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Sunday, 11 November 2012 20:10

Rockford Bergé offers ‘end-to-end’ services to energy projects, manufacturers

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Rockford Bergé offers ‘end-to-end’ services  to energy projects, manufacturers Courtesy photo
WEST MICHIGAN — Michigan manufacturers serving the energy sector and a range of other industries could be missing an opportunity to do business that’s right in their backyard.

That’s the message from Rockford Bergé, a partnership of Rockford Construction Company Inc. and the Spain-based Bergé Group that was initially formed in 2009 to provide construction and logistics services for alternative energy projects.

Since the joint venture formed, Rockford Bergé “kept our heads down” while “building our résumé,” said Bruce Thompson, vice president of corporate development at Rockford Construction, noting the company has served in a supporting role to turbine manufacturer Gamesa for a proposed wind farm at the Muskegon Wastewater Management facility.

While energy projects continue to be a “core component” of Rockford Bergé, the company has quietly started to branch out into more project management functions aimed at helping West Michigan manufacturers use multi-modal logistics solutions to ship and export large or heavy products across the globe.

“Now we’re really starting to get out and talk to others and help educate them about what can happen from Michigan, where we can get to internationally from the Great Lakes using multiple modes of transport — maritime, rail, in addition to the highway system,” Thompson said. “We really want to help companies in Michigan expand their export potential.”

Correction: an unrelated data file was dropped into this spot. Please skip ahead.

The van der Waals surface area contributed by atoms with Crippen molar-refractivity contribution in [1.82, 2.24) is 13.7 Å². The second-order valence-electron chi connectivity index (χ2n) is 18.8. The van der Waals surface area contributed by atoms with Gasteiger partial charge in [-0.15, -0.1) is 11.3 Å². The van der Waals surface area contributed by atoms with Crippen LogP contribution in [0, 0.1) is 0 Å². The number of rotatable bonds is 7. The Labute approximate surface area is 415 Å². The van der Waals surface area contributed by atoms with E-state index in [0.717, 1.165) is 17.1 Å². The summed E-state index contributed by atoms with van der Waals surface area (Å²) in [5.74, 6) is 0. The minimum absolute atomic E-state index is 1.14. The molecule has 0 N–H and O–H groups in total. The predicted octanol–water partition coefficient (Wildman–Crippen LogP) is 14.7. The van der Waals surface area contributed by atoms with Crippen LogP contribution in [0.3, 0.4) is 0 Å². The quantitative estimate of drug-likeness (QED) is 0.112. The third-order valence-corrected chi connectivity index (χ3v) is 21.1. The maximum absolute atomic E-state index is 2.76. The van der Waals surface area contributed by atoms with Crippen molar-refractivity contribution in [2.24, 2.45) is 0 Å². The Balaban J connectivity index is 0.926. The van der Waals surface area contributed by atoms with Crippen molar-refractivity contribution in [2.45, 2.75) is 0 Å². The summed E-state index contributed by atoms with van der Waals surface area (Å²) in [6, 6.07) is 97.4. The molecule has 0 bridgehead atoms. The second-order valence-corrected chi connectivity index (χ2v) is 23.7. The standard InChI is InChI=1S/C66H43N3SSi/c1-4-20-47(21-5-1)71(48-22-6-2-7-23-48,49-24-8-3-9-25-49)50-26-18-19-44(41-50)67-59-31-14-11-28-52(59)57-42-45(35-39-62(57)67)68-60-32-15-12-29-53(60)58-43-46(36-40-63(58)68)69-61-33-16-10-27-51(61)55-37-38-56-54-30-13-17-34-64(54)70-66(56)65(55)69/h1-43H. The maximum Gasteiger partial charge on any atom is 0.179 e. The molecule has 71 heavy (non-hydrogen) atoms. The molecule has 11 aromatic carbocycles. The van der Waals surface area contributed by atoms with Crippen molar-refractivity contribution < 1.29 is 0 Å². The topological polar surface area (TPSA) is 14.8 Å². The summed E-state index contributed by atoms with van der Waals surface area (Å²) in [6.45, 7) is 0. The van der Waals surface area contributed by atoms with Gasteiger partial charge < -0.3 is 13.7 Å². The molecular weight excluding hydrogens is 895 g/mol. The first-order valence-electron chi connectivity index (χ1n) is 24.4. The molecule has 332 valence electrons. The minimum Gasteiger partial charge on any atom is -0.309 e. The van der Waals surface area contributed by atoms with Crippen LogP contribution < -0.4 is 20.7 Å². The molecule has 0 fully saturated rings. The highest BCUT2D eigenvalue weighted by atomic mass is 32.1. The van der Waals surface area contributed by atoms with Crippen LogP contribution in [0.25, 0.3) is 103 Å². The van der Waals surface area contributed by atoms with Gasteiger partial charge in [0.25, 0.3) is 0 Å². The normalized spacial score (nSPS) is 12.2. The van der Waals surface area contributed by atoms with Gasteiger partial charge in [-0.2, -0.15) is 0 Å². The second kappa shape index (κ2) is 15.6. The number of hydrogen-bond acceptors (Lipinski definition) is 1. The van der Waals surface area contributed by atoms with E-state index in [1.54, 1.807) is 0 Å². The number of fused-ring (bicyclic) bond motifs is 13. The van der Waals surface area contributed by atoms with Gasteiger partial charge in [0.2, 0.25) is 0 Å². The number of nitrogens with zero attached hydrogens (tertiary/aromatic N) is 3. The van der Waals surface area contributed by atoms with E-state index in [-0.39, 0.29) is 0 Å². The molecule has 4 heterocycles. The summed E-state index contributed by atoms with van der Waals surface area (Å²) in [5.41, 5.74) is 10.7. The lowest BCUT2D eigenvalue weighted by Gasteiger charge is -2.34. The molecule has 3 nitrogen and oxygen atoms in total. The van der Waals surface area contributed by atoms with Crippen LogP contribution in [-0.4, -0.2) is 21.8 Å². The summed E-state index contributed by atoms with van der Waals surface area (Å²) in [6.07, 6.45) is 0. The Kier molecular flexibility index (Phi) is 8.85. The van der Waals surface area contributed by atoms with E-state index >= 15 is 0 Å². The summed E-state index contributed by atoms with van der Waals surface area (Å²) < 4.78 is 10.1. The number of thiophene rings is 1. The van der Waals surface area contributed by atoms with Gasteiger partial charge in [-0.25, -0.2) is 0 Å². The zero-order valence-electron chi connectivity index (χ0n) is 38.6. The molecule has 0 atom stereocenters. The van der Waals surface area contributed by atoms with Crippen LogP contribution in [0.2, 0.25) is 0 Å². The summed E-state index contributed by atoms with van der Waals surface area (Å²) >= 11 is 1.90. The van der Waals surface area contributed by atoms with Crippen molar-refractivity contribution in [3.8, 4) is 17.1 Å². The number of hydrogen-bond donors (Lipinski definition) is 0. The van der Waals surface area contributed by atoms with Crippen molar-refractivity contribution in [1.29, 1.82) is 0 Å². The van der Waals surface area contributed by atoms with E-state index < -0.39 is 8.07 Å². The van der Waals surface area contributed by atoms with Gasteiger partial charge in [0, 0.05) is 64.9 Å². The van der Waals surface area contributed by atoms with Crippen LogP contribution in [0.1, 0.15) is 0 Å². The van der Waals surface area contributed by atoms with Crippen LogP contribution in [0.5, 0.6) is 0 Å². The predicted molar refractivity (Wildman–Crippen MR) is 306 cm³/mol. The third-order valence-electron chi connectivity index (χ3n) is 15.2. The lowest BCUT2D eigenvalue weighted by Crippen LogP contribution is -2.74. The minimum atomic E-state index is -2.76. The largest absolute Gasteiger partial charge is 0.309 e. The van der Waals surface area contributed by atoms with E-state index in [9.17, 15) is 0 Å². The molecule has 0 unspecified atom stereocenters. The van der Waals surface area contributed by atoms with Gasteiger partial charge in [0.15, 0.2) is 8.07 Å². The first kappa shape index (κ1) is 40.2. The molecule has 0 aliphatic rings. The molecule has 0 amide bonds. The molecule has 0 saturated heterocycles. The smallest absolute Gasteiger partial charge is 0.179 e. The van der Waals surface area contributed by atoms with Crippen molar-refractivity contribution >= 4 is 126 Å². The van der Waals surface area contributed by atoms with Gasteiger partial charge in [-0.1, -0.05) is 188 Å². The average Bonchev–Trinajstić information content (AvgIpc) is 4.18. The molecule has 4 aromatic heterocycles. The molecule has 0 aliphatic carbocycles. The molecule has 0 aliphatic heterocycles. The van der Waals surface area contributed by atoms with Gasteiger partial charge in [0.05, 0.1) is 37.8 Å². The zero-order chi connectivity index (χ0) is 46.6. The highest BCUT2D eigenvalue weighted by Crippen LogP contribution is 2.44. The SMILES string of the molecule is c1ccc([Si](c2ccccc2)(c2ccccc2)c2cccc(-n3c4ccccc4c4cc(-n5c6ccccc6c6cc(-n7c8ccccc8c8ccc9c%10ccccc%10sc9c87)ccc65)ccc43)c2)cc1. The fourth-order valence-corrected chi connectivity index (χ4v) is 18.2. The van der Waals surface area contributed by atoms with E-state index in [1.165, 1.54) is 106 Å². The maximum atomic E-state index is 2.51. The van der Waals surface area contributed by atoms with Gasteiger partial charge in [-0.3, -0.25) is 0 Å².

The region’s manufacturers have the needed capabilities and can make products that the world wants, but the companies may not have the experience to tap into those new international markets or to handle the complex task of shipping goods, he said.

That’s where Rockford Bergé can step in.

The company has been partnering with The Right Place Inc. and the Michigan Economic Development Corp. to find manufacturers that could benefit from its logistics and project management services, Thompson said.

“We have the infrastructure, and in many cases, in its current form, it is usable. A lot of it is raising awareness,” he said. “We’re really just starting our marketing push within Michigan to educate people about what the possibilities are.”

Juan Lopez-Doriga Escalante, partner at Rockford Bergé, said the company leverages the nearly 150 years of logistics experience from Bergé to be able to help companies get large parts to ports around the world.

One of the early tests for Rockford Bergé was a project involving Holland-based wind turbine blade manufacturer Energetx Composites LLC. Energetx tapped Rockford Bergé to ship massive turbine blade molds to a company in Bilbao, Spain. The molds were taken by truck from the Holland factory to the port in Muskegon, where they were loaded on an ocean-going vessel.

Rockford Bergé provided “end-to-end” management of the project, Escalante said.